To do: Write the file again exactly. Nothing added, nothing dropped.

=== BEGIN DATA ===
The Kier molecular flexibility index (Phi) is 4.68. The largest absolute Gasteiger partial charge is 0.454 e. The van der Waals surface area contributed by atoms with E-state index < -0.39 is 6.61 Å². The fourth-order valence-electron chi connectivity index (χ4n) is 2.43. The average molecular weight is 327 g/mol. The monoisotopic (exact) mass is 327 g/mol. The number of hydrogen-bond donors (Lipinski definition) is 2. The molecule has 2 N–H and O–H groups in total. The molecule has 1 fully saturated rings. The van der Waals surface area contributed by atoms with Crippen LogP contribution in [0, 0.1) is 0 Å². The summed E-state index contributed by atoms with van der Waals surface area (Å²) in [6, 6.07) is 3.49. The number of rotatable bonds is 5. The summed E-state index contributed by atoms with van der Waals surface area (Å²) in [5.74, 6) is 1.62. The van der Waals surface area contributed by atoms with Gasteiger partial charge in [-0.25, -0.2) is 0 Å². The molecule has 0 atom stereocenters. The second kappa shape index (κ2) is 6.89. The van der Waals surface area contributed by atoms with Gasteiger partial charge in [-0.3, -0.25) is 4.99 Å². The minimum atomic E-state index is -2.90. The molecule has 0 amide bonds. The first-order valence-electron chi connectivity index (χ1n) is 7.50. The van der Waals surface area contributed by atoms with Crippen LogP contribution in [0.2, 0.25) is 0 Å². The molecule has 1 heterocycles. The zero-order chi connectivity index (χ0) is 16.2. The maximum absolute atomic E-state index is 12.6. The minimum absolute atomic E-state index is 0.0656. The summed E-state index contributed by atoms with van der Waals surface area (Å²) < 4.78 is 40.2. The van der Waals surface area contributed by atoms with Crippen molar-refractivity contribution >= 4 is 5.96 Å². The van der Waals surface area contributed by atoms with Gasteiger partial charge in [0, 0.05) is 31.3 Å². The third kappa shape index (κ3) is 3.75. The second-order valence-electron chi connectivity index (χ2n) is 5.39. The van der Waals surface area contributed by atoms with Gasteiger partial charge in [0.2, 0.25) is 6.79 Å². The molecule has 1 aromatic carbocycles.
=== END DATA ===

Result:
The Kier molecular flexibility index (Phi) is 4.68. The largest absolute Gasteiger partial charge is 0.454 e. The van der Waals surface area contributed by atoms with E-state index < -0.39 is 6.61 Å². The fourth-order valence-electron chi connectivity index (χ4n) is 2.43. The average molecular weight is 327 g/mol. The monoisotopic (exact) mass is 327 g/mol. The number of hydrogen-bond donors (Lipinski definition) is 2. The molecule has 2 N–H and O–H groups in total. The molecule has 1 fully saturated rings. The van der Waals surface area contributed by atoms with Crippen LogP contribution in [0, 0.1) is 0 Å². The summed E-state index contributed by atoms with van der Waals surface area (Å²) in [6, 6.07) is 3.49. The number of rotatable bonds is 5. The summed E-state index contributed by atoms with van der Waals surface area (Å²) in [5.74, 6) is 1.62. The van der Waals surface area contributed by atoms with Gasteiger partial charge in [-0.25, -0.2) is 0 Å². The molecule has 0 atom stereocenters. The second kappa shape index (κ2) is 6.89. The van der Waals surface area contributed by atoms with Gasteiger partial charge in [-0.3, -0.25) is 4.99 Å². The minimum atomic E-state index is -2.90. The molecule has 0 amide bonds. The first-order valence-electron chi connectivity index (χ1n) is 7.50. The van der Waals surface area contributed by atoms with Crippen LogP contribution in [0.2, 0.25) is 0 Å². The molecule has 1 heterocycles. The zero-order chi connectivity index (χ0) is 16.2. The maximum absolute atomic E-state index is 12.6. The minimum absolute atomic E-state index is 0.0656. The summed E-state index contributed by atoms with van der Waals surface area (Å²) < 4.78 is 40.2. The van der Waals surface area contributed by atoms with Crippen molar-refractivity contribution >= 4 is 5.96 Å². The van der Waals surface area contributed by atoms with Gasteiger partial charge in [0, 0.05) is 31.3 Å². The third kappa shape index (κ3) is 3.75. The second-order valence-electron chi connectivity index (χ2n) is 5.39. The van der Waals surface area contributed by atoms with Gasteiger partial charge in [0.2, 0.25) is 6.79 Å². The molecule has 1 aromatic carbocycles.